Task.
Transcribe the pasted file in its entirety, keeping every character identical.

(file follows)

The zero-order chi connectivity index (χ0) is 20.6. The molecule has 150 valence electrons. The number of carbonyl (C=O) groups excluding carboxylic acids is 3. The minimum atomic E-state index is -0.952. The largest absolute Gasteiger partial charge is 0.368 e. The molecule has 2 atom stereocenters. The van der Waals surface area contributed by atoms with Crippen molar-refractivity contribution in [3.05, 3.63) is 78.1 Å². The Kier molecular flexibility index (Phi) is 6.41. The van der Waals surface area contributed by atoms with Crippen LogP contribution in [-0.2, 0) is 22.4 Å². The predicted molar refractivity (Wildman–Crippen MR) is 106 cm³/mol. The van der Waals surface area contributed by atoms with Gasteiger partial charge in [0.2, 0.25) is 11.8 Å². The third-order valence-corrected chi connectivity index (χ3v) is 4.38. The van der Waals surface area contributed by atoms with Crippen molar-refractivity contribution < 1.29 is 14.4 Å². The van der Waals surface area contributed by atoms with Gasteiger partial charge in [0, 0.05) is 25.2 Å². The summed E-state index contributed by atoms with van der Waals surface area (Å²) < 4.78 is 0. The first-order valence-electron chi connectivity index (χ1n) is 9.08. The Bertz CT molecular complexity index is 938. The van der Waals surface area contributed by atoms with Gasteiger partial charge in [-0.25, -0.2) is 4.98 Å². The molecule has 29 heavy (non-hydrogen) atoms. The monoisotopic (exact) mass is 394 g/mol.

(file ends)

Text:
The zero-order chi connectivity index (χ0) is 20.6. The molecule has 150 valence electrons. The number of carbonyl (C=O) groups excluding carboxylic acids is 3. The minimum atomic E-state index is -0.952. The largest absolute Gasteiger partial charge is 0.368 e. The molecule has 2 atom stereocenters. The van der Waals surface area contributed by atoms with Crippen molar-refractivity contribution in [3.05, 3.63) is 78.1 Å². The Kier molecular flexibility index (Phi) is 6.41. The van der Waals surface area contributed by atoms with Crippen LogP contribution in [-0.2, 0) is 22.4 Å². The predicted molar refractivity (Wildman–Crippen MR) is 106 cm³/mol. The van der Waals surface area contributed by atoms with Gasteiger partial charge in [0.2, 0.25) is 11.8 Å². The third-order valence-corrected chi connectivity index (χ3v) is 4.38. The van der Waals surface area contributed by atoms with Crippen molar-refractivity contribution < 1.29 is 14.4 Å². The van der Waals surface area contributed by atoms with Gasteiger partial charge in [0, 0.05) is 25.2 Å². The summed E-state index contributed by atoms with van der Waals surface area (Å²) < 4.78 is 0. The first-order valence-electron chi connectivity index (χ1n) is 9.08. The Bertz CT molecular complexity index is 938. The van der Waals surface area contributed by atoms with Gasteiger partial charge in [-0.25, -0.2) is 4.98 Å². The molecule has 29 heavy (non-hydrogen) atoms. The monoisotopic (exact) mass is 394 g/mol.